‘Many in Malaysia don’t fully understand, embrace sports law’

There have been a number of elite athletes in Malaysia who are eager to break away from their respective national bodies, to fulfil their ambitions of going “professional”.

Senior lawyer Datuk Seri Dr Jahaberdeen Mohamed Yunoos, however, feels that athletes and national associations in Malaysia have yet to understand the concept of athletes training on their own and have not fully embraced the legal obligations and implications that come with it.

The BA of Malaysia (BAM) deputy president, who is also the national body’s legal committee chairman, was in the thick of things in the recent Lee Zii Jia-Goh Jin Wei-BAM episode that drew plenty of attention worldwide.

Jahaberdeen is also Kuala Lumpur BA (KLBA) president, and the Olympic Council of Malaysia’s (OCM) legal advisory, rules and discipline committee chairman.

“I’m a lawyer by profession and I’m quite familiar with sports law in Malaysia. After all, I’ve been with KLBA for a decade, and serve in OCM,” said Jahaberdeen.

“Based on what I’ve seen, sports bodies in Malaysia have not fully embraced sports laws. More and more players want to go independent, but the way we go about it … we don’t do justice to the sport, the players, and even the sports associations.”

He added when an athlete makes the decision to go “professional”, he or she must be truly professional.

“That means, paying for everything, and not relying on government funding, or monetary assistance from the sports body. That is why we often see governing bodies coming down hard on those who leave the national stable because it (the grooming of players) involves the sponsors’ and taxpayers’ money.”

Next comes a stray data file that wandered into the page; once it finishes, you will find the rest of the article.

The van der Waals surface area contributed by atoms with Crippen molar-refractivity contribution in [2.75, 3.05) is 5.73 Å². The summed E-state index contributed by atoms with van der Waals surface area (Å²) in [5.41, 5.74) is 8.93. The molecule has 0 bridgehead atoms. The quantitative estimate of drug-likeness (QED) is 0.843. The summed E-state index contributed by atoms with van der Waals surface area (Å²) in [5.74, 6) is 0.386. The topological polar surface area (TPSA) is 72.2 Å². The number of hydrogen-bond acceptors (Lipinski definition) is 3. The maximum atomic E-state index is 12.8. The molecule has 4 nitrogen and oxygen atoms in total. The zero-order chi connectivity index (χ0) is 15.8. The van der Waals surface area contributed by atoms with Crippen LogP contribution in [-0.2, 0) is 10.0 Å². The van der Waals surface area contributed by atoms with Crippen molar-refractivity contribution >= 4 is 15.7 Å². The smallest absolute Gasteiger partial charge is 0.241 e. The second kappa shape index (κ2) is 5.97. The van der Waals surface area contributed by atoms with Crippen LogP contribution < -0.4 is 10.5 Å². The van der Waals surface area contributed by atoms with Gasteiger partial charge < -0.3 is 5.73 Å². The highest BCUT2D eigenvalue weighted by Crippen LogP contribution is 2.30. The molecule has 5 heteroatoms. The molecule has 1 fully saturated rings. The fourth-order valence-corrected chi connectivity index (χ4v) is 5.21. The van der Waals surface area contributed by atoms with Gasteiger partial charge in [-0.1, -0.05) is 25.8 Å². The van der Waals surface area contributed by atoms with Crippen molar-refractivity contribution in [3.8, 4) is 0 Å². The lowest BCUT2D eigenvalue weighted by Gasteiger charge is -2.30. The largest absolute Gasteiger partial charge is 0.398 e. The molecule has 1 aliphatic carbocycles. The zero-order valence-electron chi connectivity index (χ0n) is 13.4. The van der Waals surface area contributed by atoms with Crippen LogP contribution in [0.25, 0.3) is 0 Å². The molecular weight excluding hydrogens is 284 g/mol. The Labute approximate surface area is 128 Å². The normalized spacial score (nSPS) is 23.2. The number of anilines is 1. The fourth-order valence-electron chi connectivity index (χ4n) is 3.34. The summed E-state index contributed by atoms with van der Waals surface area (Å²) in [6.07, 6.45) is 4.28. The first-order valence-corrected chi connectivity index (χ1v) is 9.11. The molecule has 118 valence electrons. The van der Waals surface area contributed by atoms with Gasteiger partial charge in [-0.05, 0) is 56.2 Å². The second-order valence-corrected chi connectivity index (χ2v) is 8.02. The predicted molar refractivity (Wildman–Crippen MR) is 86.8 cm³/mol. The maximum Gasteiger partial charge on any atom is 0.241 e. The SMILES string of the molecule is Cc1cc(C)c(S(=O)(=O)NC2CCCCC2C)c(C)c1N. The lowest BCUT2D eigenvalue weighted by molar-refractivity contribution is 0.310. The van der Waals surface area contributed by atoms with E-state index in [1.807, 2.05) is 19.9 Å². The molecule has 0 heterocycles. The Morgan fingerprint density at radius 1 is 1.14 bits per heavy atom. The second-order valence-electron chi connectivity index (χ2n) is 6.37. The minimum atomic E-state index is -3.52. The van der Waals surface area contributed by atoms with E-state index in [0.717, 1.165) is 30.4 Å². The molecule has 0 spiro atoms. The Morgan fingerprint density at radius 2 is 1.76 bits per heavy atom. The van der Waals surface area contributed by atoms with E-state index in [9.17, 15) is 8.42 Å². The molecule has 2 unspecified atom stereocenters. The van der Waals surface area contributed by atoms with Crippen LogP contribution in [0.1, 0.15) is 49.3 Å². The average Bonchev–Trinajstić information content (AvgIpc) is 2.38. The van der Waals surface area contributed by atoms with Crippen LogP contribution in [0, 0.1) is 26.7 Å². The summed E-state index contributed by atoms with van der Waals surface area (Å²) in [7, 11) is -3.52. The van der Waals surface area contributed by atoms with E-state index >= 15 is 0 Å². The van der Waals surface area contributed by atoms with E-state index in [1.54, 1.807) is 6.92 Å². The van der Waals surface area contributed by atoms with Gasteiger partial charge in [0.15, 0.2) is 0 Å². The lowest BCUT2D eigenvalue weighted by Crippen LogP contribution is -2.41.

BAM slapped Lee and Goh with a two-year suspension, pending an appeal, after the duo stated that they had wanted to go independent. Following appeals by the duo, the national body rescinded its decision to ban the players.

Despite the saga, Lee was part of Malaysia’s winning men’s team in the Badminton Asia Team Championship that took place last month, while Petronas, and its subsidiary, Petronas Dagangan Bhd, sealed a multi-million ringgit, three-year sponsorship deal with BAM recently.

Jahaberdeen also provided an outline of his roles in BAM.

“Basically, as BAM deputy president, I act on the instructions of the president. I’ve been the legal committee chairman for the past eight years. Previously, the committee was known as the legal and disciplinary committee, but now, it’s broken into two separate committees.

“The legal committee looks into contracts and the legality of issues, whether it’s the registration of players, when a shuttler is implicated in gambling, or a sponsorship deal.”

Jahaberdeen added that his role in OCM was “more wholesome”.

“In OCM, I look at all the national sports associations (NSAs). There are many legal matters pertaining to sports, and sponsorship is just one of them. At OCM, there are also issues of NSAs and their affiliations with international bodies.”

Jahaberdeen reiterated his call about stakeholders in the local sporting fraternity understanding and appreciating the law.

“It’s still blurry in Malaysia. Sometimes, people get so emotionally attached to the athletes that they forget national interest,” Jahaberdeen said.

“There is a huge gap in the understanding of sports laws in Malaysia. We need to spell out the obligations of the players and the governing bodies.”

He admitted that athletes from NSAs that are “not mainstream” may not be getting a good deal in terms of sponsorships, perks or allowances.

“The laws are there, but they need to be improved. Sports today is an industry. The question is how do you balance the commercialisation of the industry while safeguarding the interests of the non-profit governing body?”